December Fed hike still a “strong” possibility

By Staff | November 11, 2016 | Last updated on November 11, 2016
2 min read

President-elect Donald Trump may have beat the odds in this week’s election, but that hasn’t swayed the U.S. Federal Reserve.

In a speech this morning, Fed vice-chairman Stanley Fischer “made comments today suggesting that the FOMC continues to be on the path of hiking rates in December,” says director Nick Exarhos in CIBC Capital Markets commentary.

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He adds, “[Fischer] highlighted that the Fed is ‘reasonably close’ to achieving its dual mandates relating to both inflation and employment. As a result, he suggests that the case for tightening policy remains ‘quite strong.’ And though potential volatility could have been a fear before the November 8 [election] decision, Fischer characterizes financial conditions as still having improved,” compared to the beginning of the year.

In fact, Fischer seems optimistic about Trump’s economic plans. Says Exarhos, “the vice-chair mentions fiscal policy could ease the burden placed on monetary policy. That last statement could imply more tightening over the next few years than the market expects if President-elect Trump is able to execute some of his planned stimulus.”

Read: Fiscal policy push or helicopter money: what’s on the horizon?

CME Group’s current FedWatch reading also points to a possible rate hike in December. As of 12:20 pm on November 11, there was a 76.3% chance of the Fed raising rates at its next meeting, versus a 71.5% chance yesterday.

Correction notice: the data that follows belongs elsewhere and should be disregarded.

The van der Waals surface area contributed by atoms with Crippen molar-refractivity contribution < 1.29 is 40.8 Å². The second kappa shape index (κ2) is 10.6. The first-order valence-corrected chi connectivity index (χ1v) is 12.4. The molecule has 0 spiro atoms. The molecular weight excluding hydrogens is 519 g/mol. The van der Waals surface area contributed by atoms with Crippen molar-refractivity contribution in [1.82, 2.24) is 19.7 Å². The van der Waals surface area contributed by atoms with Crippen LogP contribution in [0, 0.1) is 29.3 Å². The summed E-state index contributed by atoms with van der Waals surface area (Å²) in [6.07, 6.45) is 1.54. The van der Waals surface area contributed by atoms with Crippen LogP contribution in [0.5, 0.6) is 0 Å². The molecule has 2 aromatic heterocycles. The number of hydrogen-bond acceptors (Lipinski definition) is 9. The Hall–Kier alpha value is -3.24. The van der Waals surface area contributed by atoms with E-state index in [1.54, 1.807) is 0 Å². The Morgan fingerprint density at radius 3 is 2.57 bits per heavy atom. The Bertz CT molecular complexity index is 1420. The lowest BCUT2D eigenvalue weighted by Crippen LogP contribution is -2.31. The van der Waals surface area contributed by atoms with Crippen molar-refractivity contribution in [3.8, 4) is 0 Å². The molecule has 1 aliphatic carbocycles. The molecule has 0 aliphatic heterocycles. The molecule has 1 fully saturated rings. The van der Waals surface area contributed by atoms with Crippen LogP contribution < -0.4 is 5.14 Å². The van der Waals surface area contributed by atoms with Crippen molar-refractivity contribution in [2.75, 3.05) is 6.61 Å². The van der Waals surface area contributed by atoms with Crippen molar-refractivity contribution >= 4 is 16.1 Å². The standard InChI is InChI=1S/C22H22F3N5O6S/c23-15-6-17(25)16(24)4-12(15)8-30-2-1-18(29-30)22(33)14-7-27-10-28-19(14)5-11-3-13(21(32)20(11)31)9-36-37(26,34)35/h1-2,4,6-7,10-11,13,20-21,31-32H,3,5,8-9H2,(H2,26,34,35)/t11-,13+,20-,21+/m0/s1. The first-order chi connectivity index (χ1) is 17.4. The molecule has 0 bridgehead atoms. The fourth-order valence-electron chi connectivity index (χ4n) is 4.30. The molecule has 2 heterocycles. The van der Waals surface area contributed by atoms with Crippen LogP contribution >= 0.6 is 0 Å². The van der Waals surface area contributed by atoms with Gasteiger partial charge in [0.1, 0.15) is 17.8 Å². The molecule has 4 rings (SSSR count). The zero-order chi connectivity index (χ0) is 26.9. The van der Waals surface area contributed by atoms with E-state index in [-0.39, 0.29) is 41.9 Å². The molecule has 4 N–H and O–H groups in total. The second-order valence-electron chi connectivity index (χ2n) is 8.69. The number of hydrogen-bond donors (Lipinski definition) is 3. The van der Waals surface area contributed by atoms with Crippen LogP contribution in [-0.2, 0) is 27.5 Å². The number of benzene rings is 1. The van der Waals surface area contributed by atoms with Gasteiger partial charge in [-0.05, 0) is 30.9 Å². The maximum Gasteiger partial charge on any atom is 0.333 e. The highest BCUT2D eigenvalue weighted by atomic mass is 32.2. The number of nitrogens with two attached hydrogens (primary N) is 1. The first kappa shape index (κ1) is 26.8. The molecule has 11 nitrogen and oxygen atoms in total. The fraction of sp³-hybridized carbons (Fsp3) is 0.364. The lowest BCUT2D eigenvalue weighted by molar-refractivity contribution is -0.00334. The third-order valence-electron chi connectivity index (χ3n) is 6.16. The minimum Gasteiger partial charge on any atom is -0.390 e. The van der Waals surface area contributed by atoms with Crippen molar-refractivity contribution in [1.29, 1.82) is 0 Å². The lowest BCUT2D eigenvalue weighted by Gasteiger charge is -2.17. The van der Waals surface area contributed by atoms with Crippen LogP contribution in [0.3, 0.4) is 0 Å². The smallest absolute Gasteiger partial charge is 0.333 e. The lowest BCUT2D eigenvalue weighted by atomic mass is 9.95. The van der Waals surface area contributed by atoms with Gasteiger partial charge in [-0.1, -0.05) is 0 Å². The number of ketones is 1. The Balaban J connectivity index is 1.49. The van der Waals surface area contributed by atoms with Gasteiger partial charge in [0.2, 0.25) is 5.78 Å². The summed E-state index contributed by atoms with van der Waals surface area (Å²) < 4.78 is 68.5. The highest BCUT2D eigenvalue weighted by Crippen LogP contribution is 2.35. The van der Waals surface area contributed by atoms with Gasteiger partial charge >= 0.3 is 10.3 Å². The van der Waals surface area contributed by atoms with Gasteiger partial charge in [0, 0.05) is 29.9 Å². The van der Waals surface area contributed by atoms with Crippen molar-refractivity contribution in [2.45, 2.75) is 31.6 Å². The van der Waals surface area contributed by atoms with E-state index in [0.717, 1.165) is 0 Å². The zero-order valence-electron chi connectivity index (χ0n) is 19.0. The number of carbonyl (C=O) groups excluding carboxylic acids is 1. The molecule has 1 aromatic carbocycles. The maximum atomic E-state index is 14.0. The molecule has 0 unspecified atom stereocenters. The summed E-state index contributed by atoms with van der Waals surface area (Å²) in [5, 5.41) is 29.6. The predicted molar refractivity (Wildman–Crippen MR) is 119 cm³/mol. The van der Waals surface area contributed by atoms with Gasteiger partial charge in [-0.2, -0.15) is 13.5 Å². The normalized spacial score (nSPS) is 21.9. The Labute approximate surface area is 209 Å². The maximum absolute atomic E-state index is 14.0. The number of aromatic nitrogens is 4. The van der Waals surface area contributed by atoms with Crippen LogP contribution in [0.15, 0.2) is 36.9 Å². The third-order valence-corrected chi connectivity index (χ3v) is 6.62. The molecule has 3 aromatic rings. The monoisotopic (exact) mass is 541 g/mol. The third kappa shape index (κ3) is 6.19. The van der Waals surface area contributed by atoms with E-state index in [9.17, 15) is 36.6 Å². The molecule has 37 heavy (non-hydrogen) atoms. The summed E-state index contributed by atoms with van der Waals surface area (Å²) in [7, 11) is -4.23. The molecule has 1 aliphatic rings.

Monetary policy and global events

During his speech, Fischer spoke about how U.S. monetary policy affects the global economy. He noted, “Given the importance of the United States in international trade and in the global financial system, the monetary policy actions of the Federal Reserve influence the global economy through a wide range of trade and financial channels.”

But, he also touches on how U.S. monetary policy can easily be influenced by global events. Fischer points to the strong links between “domestic and foreign financial intermediaries–[think of] banks, the nonbank financial sector and insurers, among others […].” During the 2011-2012 sovereign debt crisis, for example, the Fed tightened U.S. financial conditions to protect its economy.

Read: How to match bond exposure to rate outlook

Fischer notes that foreign developments can also influence U.S. output and inflation. He highlights that “about one-eighth of the goods and services produced in the United States are exported, [so] a sizable component of U.S. aggregate demand depends on foreign consumption and investment decisions.” staff


The staff of have been covering news for financial advisors since 1998.